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Koan of Spring

Koan of Spring

When I turned 18 back in the spring of 1971, I became eligible for the military draft and a trip to the Vietnam War. Vietnam then was served up each night on the news. It was a place of death and struggle. A cratered and stripped landscape filled with innocents, insurgents, soldiers and destruction. A nation divided and torn to bits by the ravages of war. Its people were caught in the death grip of world politics and something called, “The Domino Theory,” a thousand miles plus from my relatively carefree life in Flint, Michigan. Each image appeared as nothing but a dark cloud on life’s horizon.

I was indeed a fortunate son, as my draft number was never called in the final years of the war. The unwinnable war and waste of life ended in January of 1975, with the fall of Saigon. Vietnam and its people were finally left to heal and rebuild their country.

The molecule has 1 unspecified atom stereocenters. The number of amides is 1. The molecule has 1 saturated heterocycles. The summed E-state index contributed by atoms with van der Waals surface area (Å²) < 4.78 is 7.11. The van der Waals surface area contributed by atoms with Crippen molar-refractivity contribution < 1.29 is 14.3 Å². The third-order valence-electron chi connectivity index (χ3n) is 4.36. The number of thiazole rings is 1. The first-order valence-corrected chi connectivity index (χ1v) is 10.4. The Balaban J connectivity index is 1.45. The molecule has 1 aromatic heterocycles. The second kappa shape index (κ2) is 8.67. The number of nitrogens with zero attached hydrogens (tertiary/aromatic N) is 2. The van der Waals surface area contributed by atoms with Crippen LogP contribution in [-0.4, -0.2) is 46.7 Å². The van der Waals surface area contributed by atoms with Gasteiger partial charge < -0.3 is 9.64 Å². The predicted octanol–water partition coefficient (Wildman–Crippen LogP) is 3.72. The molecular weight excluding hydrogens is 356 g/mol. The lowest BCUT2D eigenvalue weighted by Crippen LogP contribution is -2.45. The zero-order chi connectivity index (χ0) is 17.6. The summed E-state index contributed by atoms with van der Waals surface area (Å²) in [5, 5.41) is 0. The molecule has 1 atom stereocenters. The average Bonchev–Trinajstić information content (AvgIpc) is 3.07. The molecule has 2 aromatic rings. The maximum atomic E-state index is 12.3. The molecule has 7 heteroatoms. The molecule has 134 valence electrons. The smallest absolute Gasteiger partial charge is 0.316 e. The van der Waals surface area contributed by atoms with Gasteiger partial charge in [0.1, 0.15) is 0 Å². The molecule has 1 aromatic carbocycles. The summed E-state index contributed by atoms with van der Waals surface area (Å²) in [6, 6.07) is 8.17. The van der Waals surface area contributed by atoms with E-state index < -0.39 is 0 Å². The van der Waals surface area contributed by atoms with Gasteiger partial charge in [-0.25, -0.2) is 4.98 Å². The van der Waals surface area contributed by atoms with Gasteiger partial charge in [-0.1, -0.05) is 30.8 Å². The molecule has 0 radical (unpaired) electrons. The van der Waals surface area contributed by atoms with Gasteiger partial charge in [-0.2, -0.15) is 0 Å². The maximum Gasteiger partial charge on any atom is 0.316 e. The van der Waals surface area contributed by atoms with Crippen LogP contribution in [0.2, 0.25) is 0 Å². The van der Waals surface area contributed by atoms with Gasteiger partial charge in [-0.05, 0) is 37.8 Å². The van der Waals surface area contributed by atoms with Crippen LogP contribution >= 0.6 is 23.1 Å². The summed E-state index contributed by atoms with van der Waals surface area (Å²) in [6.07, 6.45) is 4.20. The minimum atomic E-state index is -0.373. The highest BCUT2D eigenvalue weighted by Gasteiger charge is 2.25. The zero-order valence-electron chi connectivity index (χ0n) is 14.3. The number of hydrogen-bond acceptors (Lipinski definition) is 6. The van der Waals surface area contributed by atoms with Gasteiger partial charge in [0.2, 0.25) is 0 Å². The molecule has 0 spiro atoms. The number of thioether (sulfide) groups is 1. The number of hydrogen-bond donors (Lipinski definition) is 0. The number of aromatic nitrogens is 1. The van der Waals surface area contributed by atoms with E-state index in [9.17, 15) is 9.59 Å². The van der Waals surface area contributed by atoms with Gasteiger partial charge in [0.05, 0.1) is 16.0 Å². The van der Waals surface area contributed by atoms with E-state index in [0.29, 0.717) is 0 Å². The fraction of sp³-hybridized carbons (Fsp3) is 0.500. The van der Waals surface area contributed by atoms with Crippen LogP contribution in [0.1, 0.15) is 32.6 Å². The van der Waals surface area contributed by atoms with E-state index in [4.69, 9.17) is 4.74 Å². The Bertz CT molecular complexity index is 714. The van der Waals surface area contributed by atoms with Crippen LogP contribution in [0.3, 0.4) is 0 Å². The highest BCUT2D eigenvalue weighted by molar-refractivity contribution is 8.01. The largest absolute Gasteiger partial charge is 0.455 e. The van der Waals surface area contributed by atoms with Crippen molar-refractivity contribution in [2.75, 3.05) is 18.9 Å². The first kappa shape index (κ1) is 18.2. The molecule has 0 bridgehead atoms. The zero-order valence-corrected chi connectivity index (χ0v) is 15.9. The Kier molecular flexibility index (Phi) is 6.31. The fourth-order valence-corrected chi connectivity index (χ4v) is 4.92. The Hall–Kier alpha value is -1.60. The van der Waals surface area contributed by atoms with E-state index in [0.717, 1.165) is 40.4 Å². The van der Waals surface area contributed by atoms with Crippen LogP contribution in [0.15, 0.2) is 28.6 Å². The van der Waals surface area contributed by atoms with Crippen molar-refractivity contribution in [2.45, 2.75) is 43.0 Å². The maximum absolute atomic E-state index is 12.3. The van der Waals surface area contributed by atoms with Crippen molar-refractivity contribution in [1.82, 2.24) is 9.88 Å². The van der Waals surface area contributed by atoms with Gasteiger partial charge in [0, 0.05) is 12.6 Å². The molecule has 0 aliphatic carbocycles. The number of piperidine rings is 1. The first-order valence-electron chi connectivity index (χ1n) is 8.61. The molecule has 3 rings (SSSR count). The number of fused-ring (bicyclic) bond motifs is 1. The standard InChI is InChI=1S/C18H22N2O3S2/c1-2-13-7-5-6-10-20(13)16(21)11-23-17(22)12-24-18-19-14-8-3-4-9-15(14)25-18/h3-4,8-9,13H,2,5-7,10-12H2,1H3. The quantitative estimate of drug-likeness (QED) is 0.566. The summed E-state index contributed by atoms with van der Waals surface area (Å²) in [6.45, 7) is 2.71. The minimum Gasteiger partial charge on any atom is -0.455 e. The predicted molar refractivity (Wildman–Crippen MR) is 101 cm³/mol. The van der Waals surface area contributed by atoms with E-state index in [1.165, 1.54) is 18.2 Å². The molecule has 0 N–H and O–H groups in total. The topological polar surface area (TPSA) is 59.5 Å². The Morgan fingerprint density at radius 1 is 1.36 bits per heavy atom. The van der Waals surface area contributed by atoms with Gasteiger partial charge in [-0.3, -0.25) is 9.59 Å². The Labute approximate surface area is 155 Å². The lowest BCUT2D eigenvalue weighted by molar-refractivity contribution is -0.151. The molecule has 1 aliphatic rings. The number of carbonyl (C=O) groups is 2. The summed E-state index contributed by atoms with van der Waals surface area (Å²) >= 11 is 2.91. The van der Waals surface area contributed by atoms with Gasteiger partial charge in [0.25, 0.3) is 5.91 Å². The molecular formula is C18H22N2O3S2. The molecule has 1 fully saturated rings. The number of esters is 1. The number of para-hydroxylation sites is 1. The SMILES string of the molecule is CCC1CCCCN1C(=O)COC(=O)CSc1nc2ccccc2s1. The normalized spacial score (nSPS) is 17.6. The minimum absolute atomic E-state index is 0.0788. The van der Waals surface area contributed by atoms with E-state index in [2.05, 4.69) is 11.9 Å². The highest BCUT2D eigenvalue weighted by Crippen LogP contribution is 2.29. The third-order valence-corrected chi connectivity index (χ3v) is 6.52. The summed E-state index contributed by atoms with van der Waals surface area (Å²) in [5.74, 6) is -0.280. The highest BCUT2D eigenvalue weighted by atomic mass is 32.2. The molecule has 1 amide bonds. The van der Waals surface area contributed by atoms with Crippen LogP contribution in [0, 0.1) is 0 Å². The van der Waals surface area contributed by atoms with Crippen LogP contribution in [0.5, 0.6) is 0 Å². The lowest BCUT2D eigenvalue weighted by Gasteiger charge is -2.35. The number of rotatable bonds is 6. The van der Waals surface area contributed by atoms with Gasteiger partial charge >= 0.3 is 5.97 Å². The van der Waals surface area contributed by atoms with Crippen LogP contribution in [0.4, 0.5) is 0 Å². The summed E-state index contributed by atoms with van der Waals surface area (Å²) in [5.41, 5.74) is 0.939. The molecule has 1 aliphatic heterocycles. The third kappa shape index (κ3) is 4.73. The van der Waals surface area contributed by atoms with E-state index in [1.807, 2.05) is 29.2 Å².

Fast forward to February 2014. I have been asked to be a part of the committee to choose films for the Capital City Film Festival (CCFF). And I am about to watch the first of many films; some great and some not so great. One of the films worth seeing is a Vietnamese film called Koan of Spring. Don’t let the name fool you into thinking it has anything to do with zombies and English pubs. In fact, it is far from it.

The film is set in Vietnam in the days and times of emperors and martial arts masters. It is a tale of relationships to others and more importantly, to one’s self. It also is a compelling story of movement and vision. The first thing I noticed about this film is how beautifully captured it is. Each shot a portrait of stunning beauty and serenity. The simple and complex are woven like a tapestry into and across the landscapes that the master must traverse, while on his ultimate quest to find his replacement as the emperor’s defender. The sound design, like the cinematography, is full of texture and harmonizes well with the visual richness of this fine film.

Once our master has reached his destination the relationships between a father, his two sons and a daughter intertwine with that of our master. This is where the testing for the next master begins. To tell you anything more would be a spoiler, and therefore I will not say anything more about Koan of Spring, other than it has transformed my thinking about the country and people of Vietnam. It is a film worth seeing.

David Such
Partner, Such Video, Inc.